General enrolment is increasing in the States—so what’s the story in Canada?


On April 1st—like a laughable April Fools’ joke to some members of the general public—an article called “How Gen Z Is Becoming the Toolbelt Generation” was published to the Wall Street Journal. The author, Te-Ping Chen, writes that “rising pay and new technologies…are giving trade professions a face-lift, helping them shed the image of being dirty, low-end work.” Combine that with “growing skepticism about the return on a college education,” and you have a recipe that is seeing trades apprenticeship blossom in the United States.

Chin states that the number of students enrolled in vocational-focused community colleges in the U.S. rose 16 percent last year, reaching the highest level since regular data collection began in 2018.

The collision repair industry has half of what we need, then, if you ask the average autobody business owner or manager. We find ourselves neck-deep in new tools, facing fancy new technologies around every corner at trade shows; invites to demos in our e-mail inboxes (virtual or otherwise) and the like. Not to mention, electric vehicles, ever-advancing ADAS, the challenges that come alongside the insurance sector’s adoption of new technologies, new tools on your very own shop floor…do we need to go on?

In the article, Chin also notes that, in the U.S., the number of students studying construction trades rose 23 percent from 2018 to 2023, whereas trades like HVAC and vehicle maintenance and repair rose seven percent. A modest increase, compared to higher paying trades. The median pay for new construction hires rose 5.1 percent in the U.S. last year, according to payroll services provider ADP.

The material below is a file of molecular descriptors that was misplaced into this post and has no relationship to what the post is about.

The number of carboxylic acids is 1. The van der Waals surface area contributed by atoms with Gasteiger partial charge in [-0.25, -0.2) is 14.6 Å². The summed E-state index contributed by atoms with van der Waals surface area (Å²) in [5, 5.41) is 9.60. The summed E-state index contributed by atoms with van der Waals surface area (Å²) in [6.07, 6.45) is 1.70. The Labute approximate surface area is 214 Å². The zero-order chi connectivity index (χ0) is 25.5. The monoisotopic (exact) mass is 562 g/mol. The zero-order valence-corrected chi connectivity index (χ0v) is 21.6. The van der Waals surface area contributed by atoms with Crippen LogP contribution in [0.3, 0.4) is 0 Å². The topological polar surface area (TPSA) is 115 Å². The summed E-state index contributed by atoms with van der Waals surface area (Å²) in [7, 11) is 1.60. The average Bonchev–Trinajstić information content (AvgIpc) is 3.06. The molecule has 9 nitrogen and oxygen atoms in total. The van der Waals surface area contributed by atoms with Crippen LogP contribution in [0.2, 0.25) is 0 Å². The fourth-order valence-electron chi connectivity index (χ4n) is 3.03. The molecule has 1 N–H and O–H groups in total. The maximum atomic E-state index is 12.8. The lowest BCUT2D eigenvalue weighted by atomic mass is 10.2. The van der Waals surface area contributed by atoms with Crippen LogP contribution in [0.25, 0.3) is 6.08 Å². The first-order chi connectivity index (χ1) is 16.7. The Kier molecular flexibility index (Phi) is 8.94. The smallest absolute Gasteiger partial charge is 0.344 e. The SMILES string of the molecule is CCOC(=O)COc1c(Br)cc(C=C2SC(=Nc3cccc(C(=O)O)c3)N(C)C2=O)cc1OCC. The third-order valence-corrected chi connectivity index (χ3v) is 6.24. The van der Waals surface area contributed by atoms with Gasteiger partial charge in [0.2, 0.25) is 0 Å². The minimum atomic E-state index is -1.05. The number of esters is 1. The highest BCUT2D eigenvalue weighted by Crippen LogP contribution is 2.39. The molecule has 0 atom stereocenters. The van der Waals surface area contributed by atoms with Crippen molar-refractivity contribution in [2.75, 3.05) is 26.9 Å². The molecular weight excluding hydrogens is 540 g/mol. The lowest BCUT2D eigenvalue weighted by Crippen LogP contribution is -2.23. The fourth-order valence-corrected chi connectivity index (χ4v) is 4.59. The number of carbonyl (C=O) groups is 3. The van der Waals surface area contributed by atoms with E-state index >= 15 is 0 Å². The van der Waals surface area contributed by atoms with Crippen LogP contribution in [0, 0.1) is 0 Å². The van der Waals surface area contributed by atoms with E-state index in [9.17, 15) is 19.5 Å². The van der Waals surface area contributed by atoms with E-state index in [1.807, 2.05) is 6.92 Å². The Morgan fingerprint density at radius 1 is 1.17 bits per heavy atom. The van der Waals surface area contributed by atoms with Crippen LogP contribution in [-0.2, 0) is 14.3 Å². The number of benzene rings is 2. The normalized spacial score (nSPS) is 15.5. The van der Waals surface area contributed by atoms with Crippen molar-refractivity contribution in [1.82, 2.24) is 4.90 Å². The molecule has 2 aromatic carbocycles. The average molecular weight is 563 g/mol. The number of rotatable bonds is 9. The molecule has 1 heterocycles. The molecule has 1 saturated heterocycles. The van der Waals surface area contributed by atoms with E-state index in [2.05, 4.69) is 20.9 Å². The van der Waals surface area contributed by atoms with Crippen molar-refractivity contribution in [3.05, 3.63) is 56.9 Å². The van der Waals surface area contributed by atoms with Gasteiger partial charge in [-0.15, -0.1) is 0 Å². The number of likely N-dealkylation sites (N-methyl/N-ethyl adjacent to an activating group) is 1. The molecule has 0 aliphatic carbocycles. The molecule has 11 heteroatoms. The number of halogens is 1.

This stat is mirrored in Canadian data, too: The Automotive Industries of Canada (AIA Canada) released a report last year wherein the organization found that 65 percent of mechanical and collision shop owners experienced an increase in technician turnover in 2023. Nearly half of the technicians who quit did so for higher-paying jobs—and 13 percent of those who left the repair space went into construction, earning approximately CAD$1,483 in average weekly income, versus the approximate CAD$983 earned in auto repair and maintenance, per week.

Chen’s article concludes that there are two primary drivers between the increasing trends in the trades: upward-turned noses at the idea of traditional degrees and diplomas, and the growing adoption of technology in vocational schools and the industry at large—a “cool factor,” if you will. The story ends as the author connects Gen Z’s piqued interest in the skilled trades to the generation’s “entrepreneurial potential,” drawing comparisons between a young automotive repair student’s drive to start their own detailing business. Far from the rumours of “the lazy generation” you hear from many bodies behind desks.

Perhaps, one day, we in Canada can report statistics like software company Jobber’s, stating that 75 percent of the American high school seniors it surveyed reported significant interest in attending schools offering paid, on-the-job training. Apprenticeships!

Companies have shown no signs on their mission to ride the technology tsunami. We are in a new industrial revolution and, if the tech is to keep coming, so will the youth…right?! The question we need to answer now—do we wait for that day and see, or take action today.

The post TREND IN THE TRADES appeared first on Collision Repair Magazine.


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